Statistical analysis of the demographic characteristics of the study population was performed using Vassar Stats, an open-source web application, and Microsoft Excel for Mac 2011. Differences among the groups were screened for significance by one way un-weighted ANOVA testing for continuous variables (age, year of collection, and post-mortem interval), and the two-tailed Chi-squared test with Yates correction for discrete variables (sex). For each taxon, viral hit rates (VHR) were compared between each demyelination and OND specimen and the set of controls using the Z-test with Bonferroni correction for multiple comparisons. Taxa where none of the demyelination or OND specimens VHRs were significantly different from controls were excluded from further analysis. Specific differences in VHRs between the groups were tested using the Mann-Whitney U-test or Tukeys HSD test. Correction for multiple comparisons was accomplished using the Benjamini–Hochberg procedure with a false discovery rate (FDR or q) of 0.05. The distribution of the sample types in the Retroviral Domain Discrimination Analysis was tested using the two-tailed Fishers Exact test for 2 × 2 tables.

Subject Demographics

Characteristics of the study samples are shown in table 1. Fourteen demyelination samples were compared to 14 normal controls and 7 OND specimens. All patients in the demyelination group had severe and progressive clinical disease. Eleven were categorized as PPMS, two as NMO, and one as secondary progressive MS. The postmortem interval (PMI), time between death and collection of the brain sample, range was 2–26 hours. There were no significant differences in PMI between the groups (p=0.66). Age and sex information was available for all 14 controls, 13 of 14 demyelination cases, and 5 of 7 OND cases. The proportion of known females in the demyelination group 9/13 (69%) was not significantly different than the control group 6/14 (43%) (p=0.32). Ages of the subjects ranged from 37–93 years. The demyelination group was significantly younger (mean age 58 ± 13 years) than the normal controls (mean 71 ± 12 years, p=0.017). The specimens were collected between 1981 and 2010. The year of collection was not significantly different between the groups (p=0.29).

Sequencing and Analysis

Deep sequencing yielded between 49.4 and 130.1 million 50 bp high quality (HQ) sequences per sample. The mean yield of HQ sequences was not different between the normal control (μ = 96.5 ± 7.1M) and demyelination (μ = 87.2 ± 16.6M) groups. The OND group yielded significantly fewer HQ sequences per sample (μ = 68.3 ± 17.0M) than both the normal control and the demyelination groups (p<0.01 for both comparisons).

A heat map showing log-transformed HRs was generated from the sequencing analysis (Figure 1). Only viral taxa where one or more specimens are significantly overrepresented are displayed in the figure. Fifty viral taxa were over represented in at least one of the demyelination or OND specimens compared to the set of normal controls. In this manner, false positive alignments to human and cloning sequence were removed. GB Virus C, previously shown to be present only in specimen 3840, was the only non-retrovirus definitively present in any of the demyelination samples. Bona fide and spurious viral alignments within the OND samples have been previously described.

Among the 50 viral taxa overrepresented in at least one OND or demyelination samples, 17 were herpes viruses and 9 were retroviruses. Statistical comparisons (corrected for multiple comparisons) of VHRs between all members of the groups were performed. This analysis revealed that only 3 retroviral taxa that were significantly over expressed in the demyelination group compared to the control group: human immunodeficiency virus 1 (HIV-1), human endogenous retroviruses (family), and human endogenous retrovirus K. There were no AIDS or HIV patients in the cohort; thus the high VHR to HIV-1 was inferred to be caused by the 50 bp reads aligning to sequences similar to HIV-1. None of the 9 herpes virus candidate taxa were significantly different between the groups.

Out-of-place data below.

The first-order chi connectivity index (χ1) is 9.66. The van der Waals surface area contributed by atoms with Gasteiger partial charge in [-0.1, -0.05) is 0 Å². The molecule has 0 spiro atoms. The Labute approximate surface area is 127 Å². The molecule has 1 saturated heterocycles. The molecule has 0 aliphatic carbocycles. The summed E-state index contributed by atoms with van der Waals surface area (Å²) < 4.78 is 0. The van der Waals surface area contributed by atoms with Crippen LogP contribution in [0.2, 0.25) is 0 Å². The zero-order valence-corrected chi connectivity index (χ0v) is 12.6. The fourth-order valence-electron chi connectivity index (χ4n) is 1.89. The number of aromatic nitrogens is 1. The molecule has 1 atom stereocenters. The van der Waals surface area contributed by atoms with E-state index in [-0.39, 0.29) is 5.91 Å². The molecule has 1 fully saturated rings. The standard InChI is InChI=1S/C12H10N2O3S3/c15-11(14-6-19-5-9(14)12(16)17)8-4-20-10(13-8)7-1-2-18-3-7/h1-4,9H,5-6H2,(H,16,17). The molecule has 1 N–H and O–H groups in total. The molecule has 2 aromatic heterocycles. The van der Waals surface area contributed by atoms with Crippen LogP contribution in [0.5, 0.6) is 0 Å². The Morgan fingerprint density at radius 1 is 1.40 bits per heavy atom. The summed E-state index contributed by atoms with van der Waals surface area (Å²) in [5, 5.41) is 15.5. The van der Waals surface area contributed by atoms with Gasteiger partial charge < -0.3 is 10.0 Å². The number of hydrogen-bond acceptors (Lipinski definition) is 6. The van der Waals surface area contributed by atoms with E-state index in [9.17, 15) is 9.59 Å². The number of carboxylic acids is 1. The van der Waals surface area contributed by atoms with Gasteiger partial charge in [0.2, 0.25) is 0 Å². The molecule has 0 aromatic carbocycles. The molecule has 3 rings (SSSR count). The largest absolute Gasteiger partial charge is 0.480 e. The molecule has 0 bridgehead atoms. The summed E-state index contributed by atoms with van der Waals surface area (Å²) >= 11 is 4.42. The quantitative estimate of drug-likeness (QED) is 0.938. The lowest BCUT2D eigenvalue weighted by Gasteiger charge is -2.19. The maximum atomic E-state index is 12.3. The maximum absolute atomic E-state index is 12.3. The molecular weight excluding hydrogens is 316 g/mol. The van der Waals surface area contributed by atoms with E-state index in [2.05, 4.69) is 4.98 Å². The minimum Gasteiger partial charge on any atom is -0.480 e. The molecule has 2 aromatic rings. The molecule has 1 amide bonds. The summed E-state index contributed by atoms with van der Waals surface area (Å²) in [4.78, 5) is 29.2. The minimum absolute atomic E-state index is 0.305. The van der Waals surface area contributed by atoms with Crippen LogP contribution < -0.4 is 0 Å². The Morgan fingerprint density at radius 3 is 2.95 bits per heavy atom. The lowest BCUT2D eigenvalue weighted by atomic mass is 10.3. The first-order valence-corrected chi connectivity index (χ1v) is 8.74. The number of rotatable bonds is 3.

Retroviral Analysis

The apparent retroviral sequence enrichment in the demyelination group led to a more inclusive retroviral sequence analysis. A new database called the retroviral gene catalog (RVGC) was prepared (see Methods). RVGC contains endogenous sequences similar to protein-coding retroviral genes: GAG, RT, ENV, etc. Specific information about all the sequences records in the RVGC, including GenBank identifiers, length, and location is available (S1 RVGC Table).

Reads aligning to the RVGC database were binned according to retroviral domains type (e.g. GAG, RT, ENV). GAG refers to the viral core, RT to the reverse transcriptase, and ENV the envelope. The functions of the SCAN domain are not well understood and KRAB is probably a transcriptional repressor. CHR refers to the chromo domain found at the C-terminal end of many retro transposon integrases.

Mean domain-type hit rates (HRs) for the demyelination, NMO and control samples were log2 transformed and centered in the domain-type axis (Figure 2). These values were hierarchically clustered (Pearson correlation) and compared between the demyelination and normal control specimens. The resulting sample clustering reveals the relative separation of demyelination and control specimens into the dominant nodes of the cluster (e.g. 9/10 demyelination samples cluster left, 12/16 control samples cluster right; p=0.004). This data set shows evidence of broad retroviral gene over expression in the brains of the demyelination subjects compared with normal controls. However, the magnitude of the retroviral over expression was small, less than 2-fold, and was not evident for any single RVGC sequence. This retroviral gene expression pattern was more pronounced among the OND (encephalitis) samples than in the demyelination group. Expression of the neural tissue control genes RPL13, RPL19, and UBC was not significantly different between the 3 groups.